Dinoseb - information sheet
Phenol, 2-(1-methylpropyl)-4,6-dinitro- (DNBP)
CAS Registry Number 88-85-7
On this page
- About this substance
- Human and ecological exposures
- Key health and ecological effects (hazard)
- Risk assessment outcomes
- Preventive actions and reducing risk
- Related information
- The Government of Canada conducted a science-based evaluation, called a screening assessment, to address the potential for harm to Canadians and to the environment from dinoseb.
- Under the Canadian Environmental Protection Act, 1999 (CEPA, 1999), the risk posed by a substance is determined by considering both its hazardous properties (its potential to cause adverse human health or ecological effects) and the amount of exposure there is to people or the environment. A substance may have hazardous properties; however, the risk to human health or to the environment may be low, depending upon the level of exposure.
- More information on assessing risk can be found in the Overview of Risk Assessment and related fact sheets, particularly on Types of Risk Assessment Documents and the Risk Assessment Toolbox.
- As a result of the screening assessment, the Government concluded that dinoseb is harmful to the environment, but not to human health at levels of exposure considered in the assessment. Although dinoseb has effects of concern for human health, it was determined that the risk posed by this substance to Canadians is low, given that human exposure is not expected.
About this substance
- The screening assessment focused on the substance phenol, 2-(1-methylpropyl)-4,6-dinitro-, also referred to as dinoseb. It was assessed as part of the third phase of the Chemicals Management Plan (CMP).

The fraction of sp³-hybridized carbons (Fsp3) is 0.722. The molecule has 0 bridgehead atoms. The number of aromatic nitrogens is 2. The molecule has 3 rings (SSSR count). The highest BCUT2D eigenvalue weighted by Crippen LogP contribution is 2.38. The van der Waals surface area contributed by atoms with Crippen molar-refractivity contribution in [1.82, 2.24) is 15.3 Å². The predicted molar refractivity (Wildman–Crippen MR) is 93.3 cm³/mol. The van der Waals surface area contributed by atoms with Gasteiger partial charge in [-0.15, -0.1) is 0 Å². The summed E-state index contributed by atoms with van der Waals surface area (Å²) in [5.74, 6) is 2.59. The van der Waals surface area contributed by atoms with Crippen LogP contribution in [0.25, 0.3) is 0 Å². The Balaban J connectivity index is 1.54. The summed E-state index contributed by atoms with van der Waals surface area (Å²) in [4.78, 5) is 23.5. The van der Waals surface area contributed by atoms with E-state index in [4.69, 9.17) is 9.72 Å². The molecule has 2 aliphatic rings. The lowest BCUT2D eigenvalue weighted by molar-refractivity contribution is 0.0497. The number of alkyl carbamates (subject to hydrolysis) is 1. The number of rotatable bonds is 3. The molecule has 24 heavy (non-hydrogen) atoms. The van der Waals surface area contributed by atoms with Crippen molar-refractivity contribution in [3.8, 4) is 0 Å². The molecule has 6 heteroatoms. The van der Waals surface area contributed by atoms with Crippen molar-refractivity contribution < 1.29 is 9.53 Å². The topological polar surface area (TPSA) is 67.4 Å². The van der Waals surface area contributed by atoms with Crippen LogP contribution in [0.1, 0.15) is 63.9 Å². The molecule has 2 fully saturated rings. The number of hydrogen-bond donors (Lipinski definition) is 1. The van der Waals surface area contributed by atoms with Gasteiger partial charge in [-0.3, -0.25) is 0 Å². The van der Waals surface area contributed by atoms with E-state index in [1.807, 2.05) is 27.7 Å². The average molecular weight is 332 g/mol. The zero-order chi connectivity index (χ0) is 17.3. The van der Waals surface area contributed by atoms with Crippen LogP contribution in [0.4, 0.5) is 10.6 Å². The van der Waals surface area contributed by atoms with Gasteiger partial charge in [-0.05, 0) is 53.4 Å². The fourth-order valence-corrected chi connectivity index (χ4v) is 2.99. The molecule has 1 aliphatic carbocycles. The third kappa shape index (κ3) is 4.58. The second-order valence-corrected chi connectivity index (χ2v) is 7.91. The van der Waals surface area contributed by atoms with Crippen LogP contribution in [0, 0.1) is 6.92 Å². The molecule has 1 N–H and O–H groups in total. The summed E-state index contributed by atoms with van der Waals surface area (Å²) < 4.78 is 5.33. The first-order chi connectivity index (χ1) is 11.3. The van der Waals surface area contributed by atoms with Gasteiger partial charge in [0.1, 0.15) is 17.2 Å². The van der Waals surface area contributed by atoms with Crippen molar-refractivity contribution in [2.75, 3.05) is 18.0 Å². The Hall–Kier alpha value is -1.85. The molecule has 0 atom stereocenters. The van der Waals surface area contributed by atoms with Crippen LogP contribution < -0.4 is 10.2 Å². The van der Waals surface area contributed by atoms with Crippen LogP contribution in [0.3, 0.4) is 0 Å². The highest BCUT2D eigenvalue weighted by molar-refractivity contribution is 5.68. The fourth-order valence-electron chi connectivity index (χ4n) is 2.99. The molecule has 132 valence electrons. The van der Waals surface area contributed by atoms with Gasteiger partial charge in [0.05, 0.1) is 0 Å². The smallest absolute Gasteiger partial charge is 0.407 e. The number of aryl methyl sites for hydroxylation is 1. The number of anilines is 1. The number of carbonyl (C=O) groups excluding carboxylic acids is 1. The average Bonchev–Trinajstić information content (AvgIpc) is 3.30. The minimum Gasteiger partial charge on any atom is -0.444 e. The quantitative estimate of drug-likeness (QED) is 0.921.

- According to information gathered, the largest use of dinoseb identified at the time of the assessment was in the industrial sector.
- Dinoseb does not occur naturally in the environment. It was historically used in Canada as a pesticide, specifically as an herbicide. Registration of its pesticidal use was suspended in 1990 due to health concerns and no further uses were registered after 2000. The use of dinoseb as an herbicide has been discontinued since December 31, 2001.
Human and ecological exposures
- Dinoseb is no longer used as a pesticide in Canada, nor is it used in products available to consumers. Data on Canadian drinking water reviewed at the time of the assessment did not detect dinoseb. Exposure of Canadians to dinoseb from air and food is also not expected.
- The ecological assessment focused on the potential release of dinoseb to surface water from its use in the industrial sector. Dinoseb will break down slowly in water where it is expected to persist; however, it is not expected to bioaccumulate in aquatic organisms. Significant releases to air are not expected.
Key health and ecological effects (hazard)
- Dinoseb has been reviewed internationally through the Organisation for Economic Cooperation and Development (OECD) Cooperative Chemicals Assessment Programme. The Screening Information Dataset Initial Assessment Report (SIAR) was used to inform both the human health and the ecological evaluations of dinoseb.